Fire safety glass is integral to ensuring a building’s compliance with Building Regulations. However, with three different fire glass classifications available, each with its own performance characteristics, there can be confusion regarding which classification should be specified and where. Here, Andy Lake, UK Projects Director provides some clarity.
Fire safety glass can have multiple applications and classifications within a mid or high-rise building, all working together to form a vital part of a its passive fire protection. Detailed within Building Regulations and, more specifically, Approved Document B: Fire Safety, compartmentalisation involves the creation of fire-resistant compartments within a building, ensuring that, in the unfortunate event of a fire, it would be contained within a designated area.
According to BS EN 13501-2, there are three main classifications of fire safety glass to be aware of: E (Integrity), EW (Integrity & Radiation) and EI (Integrity & Insulation).
E – Integrity
E offers the base level of fire performance and is also the minimum requirement stated by the UK Building Regulations. While it provides an effective barrier against smoke and flame, it does not prevent the transmission of heat.
EW – Integrity & Radiation
EW represents a step up in the level of protection offered. Fire glass that achieves the EW classification will maintain the same level of protection against smoke and flame as E but, in addition, will also deliver a reduction in the amount of radiant heat transmitted to the protected side. Specifically, EW keeps the amount of radiant heat to below 15kW/m2.
EI – Integrity & Insulation
The EI classification offers the highest level of protection. As well as providing a robust barrier against smoke and flame, EI also delivers a significant reduction in the amount of heat transferred through the glass, keeping the average temperature of the unexposed side to below 140oC. In simpler terms, this means that there could be a raging fire on one side of the glass, with temperatures above 800oC, and yet you could make an escape on the unexposed side, remaining protected from the heat.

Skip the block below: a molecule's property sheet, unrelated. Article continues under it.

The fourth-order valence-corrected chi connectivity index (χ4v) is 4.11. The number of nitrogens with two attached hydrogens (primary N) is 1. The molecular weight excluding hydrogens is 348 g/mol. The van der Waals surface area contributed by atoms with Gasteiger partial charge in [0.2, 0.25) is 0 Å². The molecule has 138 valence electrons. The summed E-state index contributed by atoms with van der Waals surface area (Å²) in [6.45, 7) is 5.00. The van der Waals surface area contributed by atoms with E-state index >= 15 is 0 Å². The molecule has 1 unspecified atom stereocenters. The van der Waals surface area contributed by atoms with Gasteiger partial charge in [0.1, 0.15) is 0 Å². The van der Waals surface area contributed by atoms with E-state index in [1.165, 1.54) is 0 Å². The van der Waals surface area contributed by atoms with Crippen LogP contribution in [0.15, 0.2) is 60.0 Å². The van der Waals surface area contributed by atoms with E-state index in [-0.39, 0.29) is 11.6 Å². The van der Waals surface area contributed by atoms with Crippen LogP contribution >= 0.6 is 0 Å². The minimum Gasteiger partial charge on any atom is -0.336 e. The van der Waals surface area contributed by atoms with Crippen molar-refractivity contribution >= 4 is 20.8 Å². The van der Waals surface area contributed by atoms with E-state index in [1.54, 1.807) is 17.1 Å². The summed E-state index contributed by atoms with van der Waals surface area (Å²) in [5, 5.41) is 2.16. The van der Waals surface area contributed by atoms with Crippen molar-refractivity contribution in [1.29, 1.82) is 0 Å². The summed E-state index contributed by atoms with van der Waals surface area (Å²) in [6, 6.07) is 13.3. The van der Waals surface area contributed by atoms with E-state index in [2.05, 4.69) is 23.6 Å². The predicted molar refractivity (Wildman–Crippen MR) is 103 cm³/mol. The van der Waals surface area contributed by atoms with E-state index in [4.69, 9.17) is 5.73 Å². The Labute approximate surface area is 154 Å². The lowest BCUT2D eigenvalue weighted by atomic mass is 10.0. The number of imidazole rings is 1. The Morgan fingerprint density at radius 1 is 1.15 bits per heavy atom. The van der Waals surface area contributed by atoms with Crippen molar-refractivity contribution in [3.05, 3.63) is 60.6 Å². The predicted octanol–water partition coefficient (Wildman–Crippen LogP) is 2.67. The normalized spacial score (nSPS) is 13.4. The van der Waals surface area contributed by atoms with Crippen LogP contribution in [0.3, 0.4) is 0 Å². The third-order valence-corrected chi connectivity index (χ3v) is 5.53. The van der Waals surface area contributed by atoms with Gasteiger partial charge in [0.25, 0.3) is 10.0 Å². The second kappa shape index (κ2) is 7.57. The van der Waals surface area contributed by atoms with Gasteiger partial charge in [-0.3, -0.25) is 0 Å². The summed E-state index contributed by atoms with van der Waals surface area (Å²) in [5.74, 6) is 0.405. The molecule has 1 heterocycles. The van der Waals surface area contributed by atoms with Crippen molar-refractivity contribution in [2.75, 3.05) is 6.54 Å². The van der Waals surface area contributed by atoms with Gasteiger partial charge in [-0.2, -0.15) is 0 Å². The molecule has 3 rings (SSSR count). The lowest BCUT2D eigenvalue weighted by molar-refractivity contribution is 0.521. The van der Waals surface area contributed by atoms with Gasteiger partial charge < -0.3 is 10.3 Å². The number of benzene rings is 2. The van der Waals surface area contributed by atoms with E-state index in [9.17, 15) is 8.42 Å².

Of course, it is important to remember that, while the type of protection offered is determined by the product’s classification, the length of time for which this protection can be maintained will vary. Typically, with fire rated glass, from 30 minutes all the way up to 180 minutes.
So, how does this translate to on site?
As aforementioned, compartmentalisation is integral when considering a building’s passive fire protection scheme, meaning that the classification of fire safety glass required will likely differ depending on whether it is to form part of the compartment barrier, is to be installed within the compartment or is for elsewhere on a building. The creation of safe areas, for example, such as a data centre, museum archive or evacuation zones within a hospital are likely to require higher levels of passive fire protection, such as EI classification fire safety glass.
With no two construction projects the same, it is important that architects, specifiers and contractors continually consult the Building Regulations throughout the design and specification process. Only then can they correctly determine what level of performance and classification of fire safety glass is required for each individual application and area within a project.
Of course, the classification stated in the Building Regulations is the minimum requirement and so architects may also choose to specify a higher classification of fire safety glass.
Having an understanding of the three fire glass classifications and their performance characteristics is key if architects are to make more informed specification decisions. As demonstrated, despite E being the minimum requirement stated by Building Regulations, it is clear that there are applications where higher performance products would be better suited. In fact, Pyroguard has witnessed a recent shift within the industry with more customers installing EW and EI glass, perhaps signalling an increased awareness of higher performance products and a greater duty of care in project design and building maintenance.